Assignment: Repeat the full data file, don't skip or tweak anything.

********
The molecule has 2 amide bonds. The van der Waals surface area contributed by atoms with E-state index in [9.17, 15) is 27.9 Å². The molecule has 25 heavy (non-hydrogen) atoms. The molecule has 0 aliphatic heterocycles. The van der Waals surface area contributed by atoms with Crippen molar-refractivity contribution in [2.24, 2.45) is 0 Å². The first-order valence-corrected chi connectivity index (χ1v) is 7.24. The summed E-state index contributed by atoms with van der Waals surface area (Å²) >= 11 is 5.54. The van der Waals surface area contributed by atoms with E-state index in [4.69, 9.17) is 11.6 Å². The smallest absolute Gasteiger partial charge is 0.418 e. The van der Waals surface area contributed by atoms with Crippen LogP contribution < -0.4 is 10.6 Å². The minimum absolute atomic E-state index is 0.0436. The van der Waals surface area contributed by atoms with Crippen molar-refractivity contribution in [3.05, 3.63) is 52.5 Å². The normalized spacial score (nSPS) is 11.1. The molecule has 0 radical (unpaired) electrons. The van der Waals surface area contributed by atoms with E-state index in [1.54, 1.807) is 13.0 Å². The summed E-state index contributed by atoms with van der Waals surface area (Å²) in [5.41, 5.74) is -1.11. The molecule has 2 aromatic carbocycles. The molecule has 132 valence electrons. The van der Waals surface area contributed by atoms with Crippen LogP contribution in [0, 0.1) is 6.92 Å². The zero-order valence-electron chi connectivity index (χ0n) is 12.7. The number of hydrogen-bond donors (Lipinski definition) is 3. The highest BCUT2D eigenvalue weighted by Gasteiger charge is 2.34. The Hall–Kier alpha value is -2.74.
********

The molecule has 2 amide bonds. The van der Waals surface area contributed by atoms with E-state index in [9.17, 15) is 27.9 Å². The molecule has 25 heavy (non-hydrogen) atoms. The molecule has 0 aliphatic heterocycles. The van der Waals surface area contributed by atoms with Crippen molar-refractivity contribution in [2.24, 2.45) is 0 Å². The first-order valence-corrected chi connectivity index (χ1v) is 7.24. The summed E-state index contributed by atoms with van der Waals surface area (Å²) >= 11 is 5.54. The van der Waals surface area contributed by atoms with E-state index in [4.69, 9.17) is 11.6 Å². The smallest absolute Gasteiger partial charge is 0.418 e. The van der Waals surface area contributed by atoms with Crippen LogP contribution < -0.4 is 10.6 Å². The minimum absolute atomic E-state index is 0.0436. The van der Waals surface area contributed by atoms with Crippen molar-refractivity contribution in [3.05, 3.63) is 52.5 Å². The normalized spacial score (nSPS) is 11.1. The molecule has 0 radical (unpaired) electrons. The van der Waals surface area contributed by atoms with E-state index in [1.54, 1.807) is 13.0 Å². The summed E-state index contributed by atoms with van der Waals surface area (Å²) in [5.41, 5.74) is -1.11. The molecule has 2 aromatic carbocycles. The molecule has 132 valence electrons. The van der Waals surface area contributed by atoms with Crippen LogP contribution in [0, 0.1) is 6.92 Å². The zero-order valence-electron chi connectivity index (χ0n) is 12.7. The number of hydrogen-bond donors (Lipinski definition) is 3. The highest BCUT2D eigenvalue weighted by Gasteiger charge is 2.34. The Hall–Kier alpha value is -2.74.